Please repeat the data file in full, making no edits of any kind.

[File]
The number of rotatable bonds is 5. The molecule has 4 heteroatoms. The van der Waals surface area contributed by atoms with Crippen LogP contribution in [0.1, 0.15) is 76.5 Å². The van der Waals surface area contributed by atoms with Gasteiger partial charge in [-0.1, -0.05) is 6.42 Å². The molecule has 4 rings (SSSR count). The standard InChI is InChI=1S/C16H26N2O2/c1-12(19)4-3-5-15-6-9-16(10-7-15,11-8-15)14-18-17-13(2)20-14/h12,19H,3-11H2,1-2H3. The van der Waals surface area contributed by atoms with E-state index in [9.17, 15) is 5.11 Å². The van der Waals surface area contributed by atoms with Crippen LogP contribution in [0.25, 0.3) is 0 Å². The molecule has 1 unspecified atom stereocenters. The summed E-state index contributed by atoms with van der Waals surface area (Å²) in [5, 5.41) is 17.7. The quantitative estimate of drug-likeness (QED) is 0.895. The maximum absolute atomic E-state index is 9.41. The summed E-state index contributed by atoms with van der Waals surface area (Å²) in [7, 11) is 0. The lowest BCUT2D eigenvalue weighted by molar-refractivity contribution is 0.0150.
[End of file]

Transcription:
The number of rotatable bonds is 5. The molecule has 4 heteroatoms. The van der Waals surface area contributed by atoms with Crippen LogP contribution in [0.1, 0.15) is 76.5 Å². The van der Waals surface area contributed by atoms with Gasteiger partial charge in [-0.1, -0.05) is 6.42 Å². The molecule has 4 rings (SSSR count). The standard InChI is InChI=1S/C16H26N2O2/c1-12(19)4-3-5-15-6-9-16(10-7-15,11-8-15)14-18-17-13(2)20-14/h12,19H,3-11H2,1-2H3. The van der Waals surface area contributed by atoms with E-state index in [9.17, 15) is 5.11 Å². The van der Waals surface area contributed by atoms with Crippen LogP contribution in [0.25, 0.3) is 0 Å². The molecule has 1 unspecified atom stereocenters. The summed E-state index contributed by atoms with van der Waals surface area (Å²) in [5, 5.41) is 17.7. The quantitative estimate of drug-likeness (QED) is 0.895. The maximum absolute atomic E-state index is 9.41. The summed E-state index contributed by atoms with van der Waals surface area (Å²) in [7, 11) is 0. The lowest BCUT2D eigenvalue weighted by molar-refractivity contribution is 0.0150.